The end of the war signaled the end of OSS. Few of the uniformed services chiefs appreciated Roosevelt’s OSS (General MacArthur and others) who felt that intelligence gathering, and analysis, belonged within their purview. President Truman, an old Army hand from World War II, agreed with his generals. Of course, none of these generals (or even Truman) seemed to understand that the OSS provided vital intelligence from a vast network of sources they could not have managed on their own. Despite the fact that OSS technically worked for the Chairman of the Joint Chiefs of Staff, Truman wanted the OSS to disappear. He made that happen in July 1945.
But not even Truman on his silliest day was stupid enough to do away with the assets created by OSS over nearly five years. At the end of World War II, the OSS continued to collect valuable intelligence information about the Soviet Union, which almost immediately began working against the interests of the free world. Over a period of two years, what was once the OSS , transitioned into the CIA, and many of the people who worked for OSS found themselves doing essentially the same tasks for the renamed spy agency.
The contribution of our women to America’s secret service didn’t begin or end with World War II. During the Revolutionary War, a woman known only to history as Agent 355, served as part of the Culper Spy Ring, and played a pivotal role in the arrest of British spy, Major John Andrew and the infamous traitor, Benedict Arnold. Anna Smith, living in Long Island, helped communicate information to General Washington through a code system that depended on the way she hung her laundry to dry. It may not seem like much of an effort, but that is the nature of the clandestine service: vital information in drips and drabs, funneled to the people best positioned to make sense of it.
Women made ideal spies simply because men didn’t think they were capable of it. Most of these women are unknown to us today precisely because they were very good at what they did, and also because once they had achieved such remarkable results, men simply forgot about them.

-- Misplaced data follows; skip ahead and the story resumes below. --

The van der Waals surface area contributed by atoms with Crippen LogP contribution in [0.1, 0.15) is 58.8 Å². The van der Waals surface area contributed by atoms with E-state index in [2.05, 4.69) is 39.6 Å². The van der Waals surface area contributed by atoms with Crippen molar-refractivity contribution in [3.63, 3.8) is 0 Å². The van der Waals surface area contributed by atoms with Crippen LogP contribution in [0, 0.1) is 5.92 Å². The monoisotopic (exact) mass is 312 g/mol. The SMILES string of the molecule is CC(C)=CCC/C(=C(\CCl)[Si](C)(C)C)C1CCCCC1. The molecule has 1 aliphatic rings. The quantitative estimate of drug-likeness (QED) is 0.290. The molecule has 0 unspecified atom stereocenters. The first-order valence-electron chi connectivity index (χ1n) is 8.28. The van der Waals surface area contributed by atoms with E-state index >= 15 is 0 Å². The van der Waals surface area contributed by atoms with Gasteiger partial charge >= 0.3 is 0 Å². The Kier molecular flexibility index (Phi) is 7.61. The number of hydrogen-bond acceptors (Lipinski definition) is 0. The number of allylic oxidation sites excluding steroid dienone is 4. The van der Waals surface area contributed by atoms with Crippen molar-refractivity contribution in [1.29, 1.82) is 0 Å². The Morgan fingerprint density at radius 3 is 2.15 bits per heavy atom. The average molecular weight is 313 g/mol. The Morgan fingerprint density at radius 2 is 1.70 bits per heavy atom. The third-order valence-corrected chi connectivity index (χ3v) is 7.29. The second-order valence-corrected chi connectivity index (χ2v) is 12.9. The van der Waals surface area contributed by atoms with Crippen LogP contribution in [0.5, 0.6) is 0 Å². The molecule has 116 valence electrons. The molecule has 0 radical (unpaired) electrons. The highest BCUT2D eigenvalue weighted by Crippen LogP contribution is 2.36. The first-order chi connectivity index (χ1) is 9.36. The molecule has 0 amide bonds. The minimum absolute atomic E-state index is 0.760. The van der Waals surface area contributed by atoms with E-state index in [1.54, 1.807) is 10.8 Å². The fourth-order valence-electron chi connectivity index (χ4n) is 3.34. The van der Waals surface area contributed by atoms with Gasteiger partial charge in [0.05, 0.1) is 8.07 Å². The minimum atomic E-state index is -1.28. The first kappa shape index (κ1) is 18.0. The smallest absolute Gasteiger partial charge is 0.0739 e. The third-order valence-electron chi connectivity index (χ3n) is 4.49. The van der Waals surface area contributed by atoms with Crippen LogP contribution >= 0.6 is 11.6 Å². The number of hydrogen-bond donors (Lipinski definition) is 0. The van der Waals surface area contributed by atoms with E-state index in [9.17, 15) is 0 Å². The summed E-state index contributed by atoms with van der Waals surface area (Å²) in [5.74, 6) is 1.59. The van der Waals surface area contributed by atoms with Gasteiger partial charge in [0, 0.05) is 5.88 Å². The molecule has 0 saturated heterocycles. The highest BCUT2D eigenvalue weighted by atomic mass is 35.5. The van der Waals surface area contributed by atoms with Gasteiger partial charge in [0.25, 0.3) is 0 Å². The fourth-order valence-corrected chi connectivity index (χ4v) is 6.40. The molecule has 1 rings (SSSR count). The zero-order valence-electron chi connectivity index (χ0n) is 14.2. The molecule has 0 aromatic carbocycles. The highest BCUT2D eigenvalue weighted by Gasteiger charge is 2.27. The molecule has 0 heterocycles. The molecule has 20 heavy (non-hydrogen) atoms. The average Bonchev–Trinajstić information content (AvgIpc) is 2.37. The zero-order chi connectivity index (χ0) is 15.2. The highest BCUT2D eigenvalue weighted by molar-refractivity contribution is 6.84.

During the Civil War, Pauline Cushman, an actress, was a Union spy discovered by the Confederacy. She was saved from hanging by the arrival of the Union Army mere days before her execution. Sarah Emma Edmonds also served the Union cause, disguising herself as a male soldier, sometimes as a black man, at other times as an old woman, to spy on the Confederacy. Harriet Tubman, in addition to helping to free enslaved blacks, served the Union Army in South Carolina by organizing a spy network and occasionally leading raids and spying expeditions. Elizabeth Van Lew was an anti-slavery Virginian who smuggled food and clothing to Union prisoners and provided information about Confederate activities to Union officials. It was this woman who cleverly placed Mary Elizabeth Bowser as a spy in the home of Confederate President Jefferson Davis.
Not all the ladies were in the trenches during World War II, but this one was. Virginia Hall was an American spy with the British SOE and about as tough as they come. While on a hunting trip in Turkey, a gun accident caused her to lose her leg. She named her prosthetic device “Cuthbert.” In connection with the SOE and OSS, Hall led networks of agents in various specialized missions, rescued prisoners of war, and recruited hundreds of spies to work against the Nazis. Her quick wit kept her two paces ahead of the Gestapo, who spent a lot of time and effort trying to find out who she was. Hall was able to outpace the Gestapo because she was a master of disguise, and Germany lost the war knowing that whoever this woman was, she was the most dangerous of all Allied spies. Virginia Hall is the only civilian woman to receive the Distinguished Service Cross.
Marion Frieswyk was a cartographer, who along with others in the OSS, produced three dimensional topographic maps of such places as Sicily in advance of the allied landings there in 1943. Marion was a country girl with a knack for numbers. At the age of 21 years, her ambition was to become a school teacher after graduating from Potsdam Teacher’s College in 1942, but the Japanese attack at Pearl Harbor, Hawaii changed her plans. A college geography professor encouraged her to apply to a summer graduate school course in cartography at Clark University; he told her that the war effort would demand trained map makers. Out of her class of thirty students, the OSS recruited only two: Marion and a fellow named Henry. The OSS offered to pay her $1,800 a year and she was soon off to the nation’s capital.